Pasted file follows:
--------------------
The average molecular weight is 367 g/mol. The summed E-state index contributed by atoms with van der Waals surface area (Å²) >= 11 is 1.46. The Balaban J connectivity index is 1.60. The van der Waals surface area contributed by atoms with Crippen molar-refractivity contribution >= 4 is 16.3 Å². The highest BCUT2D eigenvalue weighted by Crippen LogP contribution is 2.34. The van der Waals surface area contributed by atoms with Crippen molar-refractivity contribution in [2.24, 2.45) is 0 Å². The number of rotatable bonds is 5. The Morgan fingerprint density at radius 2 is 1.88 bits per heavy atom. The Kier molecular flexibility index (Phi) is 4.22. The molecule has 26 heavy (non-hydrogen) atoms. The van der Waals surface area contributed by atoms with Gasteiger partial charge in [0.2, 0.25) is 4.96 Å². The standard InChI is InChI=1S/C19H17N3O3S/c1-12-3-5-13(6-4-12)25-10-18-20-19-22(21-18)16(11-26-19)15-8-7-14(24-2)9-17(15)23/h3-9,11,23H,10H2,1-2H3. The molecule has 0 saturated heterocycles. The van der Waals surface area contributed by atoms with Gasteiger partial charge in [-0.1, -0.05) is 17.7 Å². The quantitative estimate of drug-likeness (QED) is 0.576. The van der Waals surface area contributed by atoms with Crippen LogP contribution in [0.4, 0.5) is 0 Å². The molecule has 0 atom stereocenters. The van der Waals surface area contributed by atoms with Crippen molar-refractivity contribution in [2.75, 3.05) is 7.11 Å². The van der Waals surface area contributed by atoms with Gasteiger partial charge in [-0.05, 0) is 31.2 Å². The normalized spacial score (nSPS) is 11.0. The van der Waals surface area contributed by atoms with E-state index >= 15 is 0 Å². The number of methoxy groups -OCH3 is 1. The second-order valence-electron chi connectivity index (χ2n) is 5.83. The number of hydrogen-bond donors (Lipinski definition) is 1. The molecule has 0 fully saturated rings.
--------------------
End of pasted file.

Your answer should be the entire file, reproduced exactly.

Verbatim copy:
The average molecular weight is 367 g/mol. The summed E-state index contributed by atoms with van der Waals surface area (Å²) >= 11 is 1.46. The Balaban J connectivity index is 1.60. The van der Waals surface area contributed by atoms with Crippen molar-refractivity contribution >= 4 is 16.3 Å². The highest BCUT2D eigenvalue weighted by Crippen LogP contribution is 2.34. The van der Waals surface area contributed by atoms with Crippen molar-refractivity contribution in [2.24, 2.45) is 0 Å². The number of rotatable bonds is 5. The Morgan fingerprint density at radius 2 is 1.88 bits per heavy atom. The Kier molecular flexibility index (Phi) is 4.22. The molecule has 26 heavy (non-hydrogen) atoms. The van der Waals surface area contributed by atoms with Gasteiger partial charge in [0.2, 0.25) is 4.96 Å². The standard InChI is InChI=1S/C19H17N3O3S/c1-12-3-5-13(6-4-12)25-10-18-20-19-22(21-18)16(11-26-19)15-8-7-14(24-2)9-17(15)23/h3-9,11,23H,10H2,1-2H3. The molecule has 0 saturated heterocycles. The van der Waals surface area contributed by atoms with Gasteiger partial charge in [-0.1, -0.05) is 17.7 Å². The quantitative estimate of drug-likeness (QED) is 0.576. The van der Waals surface area contributed by atoms with Crippen LogP contribution in [0.4, 0.5) is 0 Å². The molecule has 0 atom stereocenters. The van der Waals surface area contributed by atoms with Crippen molar-refractivity contribution in [2.75, 3.05) is 7.11 Å². The van der Waals surface area contributed by atoms with Gasteiger partial charge in [-0.05, 0) is 31.2 Å². The normalized spacial score (nSPS) is 11.0. The van der Waals surface area contributed by atoms with E-state index >= 15 is 0 Å². The number of methoxy groups -OCH3 is 1. The second-order valence-electron chi connectivity index (χ2n) is 5.83. The number of hydrogen-bond donors (Lipinski definition) is 1. The molecule has 0 fully saturated rings.